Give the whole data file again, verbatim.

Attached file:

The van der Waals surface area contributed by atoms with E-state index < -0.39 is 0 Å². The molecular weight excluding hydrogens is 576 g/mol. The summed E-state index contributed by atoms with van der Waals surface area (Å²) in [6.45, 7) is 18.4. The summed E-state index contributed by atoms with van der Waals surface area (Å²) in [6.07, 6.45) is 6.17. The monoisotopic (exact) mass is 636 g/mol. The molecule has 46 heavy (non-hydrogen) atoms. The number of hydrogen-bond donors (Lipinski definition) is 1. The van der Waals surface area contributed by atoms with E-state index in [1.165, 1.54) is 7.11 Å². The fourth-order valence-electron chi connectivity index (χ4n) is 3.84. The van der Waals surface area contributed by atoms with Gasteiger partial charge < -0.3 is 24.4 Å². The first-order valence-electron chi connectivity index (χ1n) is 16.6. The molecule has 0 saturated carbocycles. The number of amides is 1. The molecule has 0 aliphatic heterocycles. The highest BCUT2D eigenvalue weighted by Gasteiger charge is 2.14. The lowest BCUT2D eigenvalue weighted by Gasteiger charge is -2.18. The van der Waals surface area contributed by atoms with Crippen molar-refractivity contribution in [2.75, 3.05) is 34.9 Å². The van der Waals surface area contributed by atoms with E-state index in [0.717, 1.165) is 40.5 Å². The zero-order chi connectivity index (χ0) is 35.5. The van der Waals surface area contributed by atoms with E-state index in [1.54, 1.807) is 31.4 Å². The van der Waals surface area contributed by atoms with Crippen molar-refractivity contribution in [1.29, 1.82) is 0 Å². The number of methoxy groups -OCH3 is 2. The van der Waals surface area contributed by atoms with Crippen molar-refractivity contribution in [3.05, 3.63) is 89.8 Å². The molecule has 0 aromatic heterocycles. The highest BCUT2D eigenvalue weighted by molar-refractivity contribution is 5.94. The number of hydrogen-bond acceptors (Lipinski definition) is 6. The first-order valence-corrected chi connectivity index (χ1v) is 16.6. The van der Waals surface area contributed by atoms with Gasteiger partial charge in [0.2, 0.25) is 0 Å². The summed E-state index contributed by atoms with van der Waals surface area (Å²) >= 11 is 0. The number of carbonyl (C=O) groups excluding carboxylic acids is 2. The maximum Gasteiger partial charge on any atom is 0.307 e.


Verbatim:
The van der Waals surface area contributed by atoms with E-state index < -0.39 is 0 Å². The molecular weight excluding hydrogens is 576 g/mol. The summed E-state index contributed by atoms with van der Waals surface area (Å²) in [6.45, 7) is 18.4. The summed E-state index contributed by atoms with van der Waals surface area (Å²) in [6.07, 6.45) is 6.17. The monoisotopic (exact) mass is 636 g/mol. The molecule has 46 heavy (non-hydrogen) atoms. The number of hydrogen-bond donors (Lipinski definition) is 1. The van der Waals surface area contributed by atoms with E-state index in [1.165, 1.54) is 7.11 Å². The fourth-order valence-electron chi connectivity index (χ4n) is 3.84. The van der Waals surface area contributed by atoms with Gasteiger partial charge < -0.3 is 24.4 Å². The first-order valence-electron chi connectivity index (χ1n) is 16.6. The molecule has 0 saturated carbocycles. The number of amides is 1. The molecule has 0 aliphatic heterocycles. The highest BCUT2D eigenvalue weighted by Gasteiger charge is 2.14. The lowest BCUT2D eigenvalue weighted by Gasteiger charge is -2.18. The van der Waals surface area contributed by atoms with Crippen molar-refractivity contribution in [2.75, 3.05) is 34.9 Å². The van der Waals surface area contributed by atoms with E-state index in [0.717, 1.165) is 40.5 Å². The zero-order chi connectivity index (χ0) is 35.5. The van der Waals surface area contributed by atoms with E-state index in [1.54, 1.807) is 31.4 Å². The van der Waals surface area contributed by atoms with Crippen molar-refractivity contribution in [1.29, 1.82) is 0 Å². The number of methoxy groups -OCH3 is 2. The van der Waals surface area contributed by atoms with Crippen molar-refractivity contribution in [3.05, 3.63) is 89.8 Å². The molecule has 0 aromatic heterocycles. The highest BCUT2D eigenvalue weighted by molar-refractivity contribution is 5.94. The number of hydrogen-bond acceptors (Lipinski definition) is 6. The first-order valence-corrected chi connectivity index (χ1v) is 16.6. The van der Waals surface area contributed by atoms with Gasteiger partial charge in [0.2, 0.25) is 0 Å². The summed E-state index contributed by atoms with van der Waals surface area (Å²) >= 11 is 0. The number of carbonyl (C=O) groups excluding carboxylic acids is 2. The maximum Gasteiger partial charge on any atom is 0.307 e.